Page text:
Breast Cancer Diagnosis via Linear Hyper-plane Classifier. Presented by Joseph Maalouf December 14, 2001. Breast Cancer is second only to lung cancer as a tumor-related cause of death in women .
Breast Cancer Diagnosis via Linear Hyper-plane Classifier
Presented by Joseph Maalouf
December 14, 2001
Breast Cancer is second only to lung cancer as a tumor-related cause of death in women.
Although there exists reasonable agreement on the criteria for benign/malignant (Benign means that the lump or other problem was not cancer, and Malignant means that the tissue does contain cancer cells) diagnoses using fine needle aspirate (FNA) and mammogram data, the application of these criteria are often quite subjective and a time consuming task for the physician.
The idea of the project is to come up with a discriminant function (a separating plane in this case) to determine if an unknown sample is benign or malignant.
The project will use the Wisconsin Diagnosis Breast Cancer Database (WDBC) made publicly available by Dr.William H.Wolberg of the Department of Surgery of the University of Wisconsin Medical School.
There are 569 samples (357 benign, 212 malignant) with 32 attributes (patient ID, diagnosis type, 30 real-valued input features).
The most effective pair of the attributes in determining a correct diagnosis will be determined and used to plot all the testing set points on a two dimensional figure.
Formally, given two sets B and M in the 30-dimensional real space R30, we wish to construct a discriminant function f, from R30 into R, such that:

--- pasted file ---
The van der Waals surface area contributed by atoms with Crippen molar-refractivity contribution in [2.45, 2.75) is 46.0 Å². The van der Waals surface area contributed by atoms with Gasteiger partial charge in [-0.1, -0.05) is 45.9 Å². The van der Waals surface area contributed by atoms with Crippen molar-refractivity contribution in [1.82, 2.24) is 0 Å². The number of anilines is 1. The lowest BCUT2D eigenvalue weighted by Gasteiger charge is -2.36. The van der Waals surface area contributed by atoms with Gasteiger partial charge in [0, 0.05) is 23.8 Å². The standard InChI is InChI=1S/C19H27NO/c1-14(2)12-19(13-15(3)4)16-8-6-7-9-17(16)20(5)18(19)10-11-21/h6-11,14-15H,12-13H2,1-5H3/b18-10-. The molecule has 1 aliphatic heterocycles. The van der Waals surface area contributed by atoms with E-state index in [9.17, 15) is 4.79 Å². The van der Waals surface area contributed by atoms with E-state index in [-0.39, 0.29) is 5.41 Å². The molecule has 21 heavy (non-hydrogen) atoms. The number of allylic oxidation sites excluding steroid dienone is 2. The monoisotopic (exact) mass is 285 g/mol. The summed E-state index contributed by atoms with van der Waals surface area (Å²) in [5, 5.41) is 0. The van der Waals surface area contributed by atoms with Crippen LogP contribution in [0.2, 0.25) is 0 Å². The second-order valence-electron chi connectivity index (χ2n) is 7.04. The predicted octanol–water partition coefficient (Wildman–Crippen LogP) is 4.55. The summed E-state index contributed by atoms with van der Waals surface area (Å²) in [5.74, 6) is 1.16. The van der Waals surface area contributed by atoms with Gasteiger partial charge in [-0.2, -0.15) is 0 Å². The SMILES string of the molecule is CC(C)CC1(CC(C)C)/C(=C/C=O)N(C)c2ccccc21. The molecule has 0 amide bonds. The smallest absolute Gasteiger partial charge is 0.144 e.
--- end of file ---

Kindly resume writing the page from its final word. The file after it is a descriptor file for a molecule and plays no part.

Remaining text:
f (x) > 0 => x M ,
f (x) 0 => x B,
Two approaches will be used to find the optimal hyper-plane:
Linear Optimization Problem Formulation:
The discriminant function f can be given by : f(x) = w’x - , determining a plane w’x = that separates, to the extent possible, malignant points from benign ones in R30.
It remains to show how to determine w R30 and R from the training data. If we let the sets of m points, M, be represented by a matrix M Rmxn and the set of k points, B, be represented by a matrix B Rkxn,
then the problem becomes one of choosing w and to:
min w, (1/m)*|| (-M*w + e* +e)+||1 + (1/k)*|| (B*w - e * +e)+||1
This can be implemented using matlaboptimization tool box lp.
The function f is given by : f(x) = w’x + b.
For xi being a support vector,
For xiM di = 1, f(xi) = w’*xi + b = |w| wo’* xi + bo = 1
For xiB di = 1, f(xi) = w’*xi + b = |w| wo’*xi + bo = 1
The objective is to find w and b such that (wo) = (wo’*wo)/2 is minimized subject to the constraints:
di * (wo’* xi + bo) 1, where 1 i N (number of support vectors)
To implement the quadratic optimization solution, I’ll use the OSU support
The linear optimization method determined a correct diagnosis with a success rate of 97.2 %.
The following plot shows a figure of one of the most effective pair of the attributes in determining a correct diagnosis.